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1.  Association between primary nocturnal enuresis and habitual snoring in children with obstructive sleep apnoea-hypopnoea syndrome 
Nocturnal enuresis (NE) and obstructive sleep apnoea-hypopnoea syndrome (OSAHS) are common problems during childhood, and population studies have reported a significant correlation between them. This study aimed to assess whether habitual snoring, mouth breathing and daytime sleepiness are associated with increased incidence of NE in children with OSAHS.
Material and methods
Polysomnography was performed in 42 children (66.7% males), 3.5-14.5 years old, who were evaluated for sleep-disordered breathing (SDB).
Fourteen out of 42 children (33.3%) presented mild, 16 out of 42 (38.1%) moderate and 12 out of 42 (28.6%) severe degree of OSAHS. Apnea hypopnea index (AHI) ranged between 1.30-94.20 (10.54 ±15.67) events per hour of sleep. Nocturnal enuresis was reported in 7/42 (16.7%) of them. The main observed symptoms were snoring (90.5%), restless sleep (81%), mouth breathing (71.4%), nasal congestion (76.2%), and difficulty in arousal (52.4%). A statistically significant association was found between NE and mouth breathing (p = 0.014) or nasal congestion (p = 0.005). Children with OSAHS and NE had a higher arousal index (8.14 ±8.05) compared with OSAHS children without NE (4.61 ±7.95) (p = 0.19, z = –1.28). Snorers had higher levels of AHI (11.02 ±16.37) compared with non-snorers (6.05 ±4.81) (p = 0.33, z = –0.96), and habitually snorers (23/42, 54.76%) were at greater risk of having NE (4/23) than were non-snorers (0/4, p = 0.36). However, the prevalence of enuresis was not related to the severity of OSAHS, expressed as AHI (p = 0.70).
Mouth breathing, nasal congestion and high threshold of arousal during sleep should be more carefully evaluated in cases of children with NE who do not respond to standard treatment and present SDB.
PMCID: PMC3400898  PMID: 22852010
nocturnal enuresis; sleep apnoea syndrome
2.  Acute bronchiolitis in a paediatric emergency department of Northern Greece. Comparisons between two decades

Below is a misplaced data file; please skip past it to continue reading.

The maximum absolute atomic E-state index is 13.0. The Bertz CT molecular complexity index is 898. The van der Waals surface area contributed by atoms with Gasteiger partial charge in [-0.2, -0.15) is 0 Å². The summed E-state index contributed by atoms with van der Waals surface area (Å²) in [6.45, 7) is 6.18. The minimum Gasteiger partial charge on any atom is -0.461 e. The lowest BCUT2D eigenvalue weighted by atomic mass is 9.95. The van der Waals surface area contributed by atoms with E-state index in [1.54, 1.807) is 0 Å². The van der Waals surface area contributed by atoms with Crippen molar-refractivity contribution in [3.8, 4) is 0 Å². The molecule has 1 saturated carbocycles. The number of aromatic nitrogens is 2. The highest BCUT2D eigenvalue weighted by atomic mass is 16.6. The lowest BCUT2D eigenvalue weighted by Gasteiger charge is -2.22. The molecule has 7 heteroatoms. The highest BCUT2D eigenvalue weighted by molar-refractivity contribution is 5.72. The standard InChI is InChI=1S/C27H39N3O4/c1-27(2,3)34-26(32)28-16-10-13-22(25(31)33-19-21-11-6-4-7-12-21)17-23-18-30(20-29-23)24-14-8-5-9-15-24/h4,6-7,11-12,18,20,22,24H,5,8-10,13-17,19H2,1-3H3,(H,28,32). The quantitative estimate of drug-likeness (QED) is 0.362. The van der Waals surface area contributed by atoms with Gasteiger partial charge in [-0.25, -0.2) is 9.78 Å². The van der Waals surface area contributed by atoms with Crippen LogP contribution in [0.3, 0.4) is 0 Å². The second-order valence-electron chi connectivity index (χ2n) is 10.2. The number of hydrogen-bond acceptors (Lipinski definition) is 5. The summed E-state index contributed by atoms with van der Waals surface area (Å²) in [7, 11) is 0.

Acute bronchiolitis is the most common lower respiratory tract infection in infants and toddlers concerning small bronchi or bronchioli. This retrospective study aimed to evaluate the incidence of acute bronchiolitis and the use of β2-agonists between two different decades.
Material and methods
During 1990-1991 and 2001-2002, the files of the 2nd Paediatric Emergency Department of Aristotle University of Thessaloniki, AHEPA Hospital were reviewed and cases of acute bronchiolitis were recorded and analysed.
During 1990-1991, 14 538 children were identified with respiratory infections and bronchiolitis was diagnosed in 519/14 538 children (3.56%). Only 34 out of 519 patients received nebulised salbutamol (6.6%) and 221/519 were hospitalized (42.6%). During 2001-2002, 9001 children were found to have respiratory tract infections and acute bronchiolitis was diagnosed in 641/9001 of them (7.12%). In total, 411/641 children (64.1%) received salbutamol and ipratropium, and 89/641 patients (13.88%) were hospitalized. There was a predominance of male sex in both decades (p = 0.509). There was a statistically significant difference (p < 0.001) concerning the use of nebulised salbutamol with nebulised ipratropium between the two decades. Finally, during 2001-2002, the use of bronchodilators with or without corticosteroids was more frequent and it appears to be correlated with the reduced number of admissions to hospital (p < 0.05) compared with 1990-1991.
There was an increase in the incidence of acute bronchiolitis during the last decade. The admission rate decreased probably due to the use of nebulized salbutamol and ipratropium, but further multicentre comparative trials are required to define the role of bronchodilators in the treatment of acute bronchiolitis.
PMCID: PMC3400904  PMID: 22852008
acute bronchiolitis; management; respiratory infections

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